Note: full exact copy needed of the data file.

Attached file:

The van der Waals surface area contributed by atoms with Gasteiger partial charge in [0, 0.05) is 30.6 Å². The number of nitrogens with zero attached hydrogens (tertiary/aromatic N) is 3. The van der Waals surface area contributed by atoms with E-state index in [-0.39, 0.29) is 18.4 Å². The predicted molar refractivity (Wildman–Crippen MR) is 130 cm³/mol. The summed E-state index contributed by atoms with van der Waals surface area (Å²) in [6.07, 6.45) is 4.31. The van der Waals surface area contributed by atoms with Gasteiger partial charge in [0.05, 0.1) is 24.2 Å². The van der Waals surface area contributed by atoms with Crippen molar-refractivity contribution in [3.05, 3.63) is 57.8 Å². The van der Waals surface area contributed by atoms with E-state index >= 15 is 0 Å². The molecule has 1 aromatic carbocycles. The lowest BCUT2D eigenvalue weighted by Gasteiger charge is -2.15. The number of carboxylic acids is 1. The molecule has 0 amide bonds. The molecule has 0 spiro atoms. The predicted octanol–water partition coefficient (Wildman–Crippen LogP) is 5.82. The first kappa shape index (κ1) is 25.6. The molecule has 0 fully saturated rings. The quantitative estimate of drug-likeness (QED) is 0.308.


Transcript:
The van der Waals surface area contributed by atoms with Gasteiger partial charge in [0, 0.05) is 30.6 Å². The number of nitrogens with zero attached hydrogens (tertiary/aromatic N) is 3. The van der Waals surface area contributed by atoms with E-state index in [-0.39, 0.29) is 18.4 Å². The predicted molar refractivity (Wildman–Crippen MR) is 130 cm³/mol. The summed E-state index contributed by atoms with van der Waals surface area (Å²) in [6.07, 6.45) is 4.31. The van der Waals surface area contributed by atoms with Gasteiger partial charge in [0.05, 0.1) is 24.2 Å². The van der Waals surface area contributed by atoms with Crippen molar-refractivity contribution in [3.05, 3.63) is 57.8 Å². The van der Waals surface area contributed by atoms with E-state index >= 15 is 0 Å². The molecule has 1 aromatic carbocycles. The lowest BCUT2D eigenvalue weighted by Gasteiger charge is -2.15. The number of carboxylic acids is 1. The molecule has 0 amide bonds. The molecule has 0 spiro atoms. The predicted octanol–water partition coefficient (Wildman–Crippen LogP) is 5.82. The first kappa shape index (κ1) is 25.6. The molecule has 0 fully saturated rings. The quantitative estimate of drug-likeness (QED) is 0.308.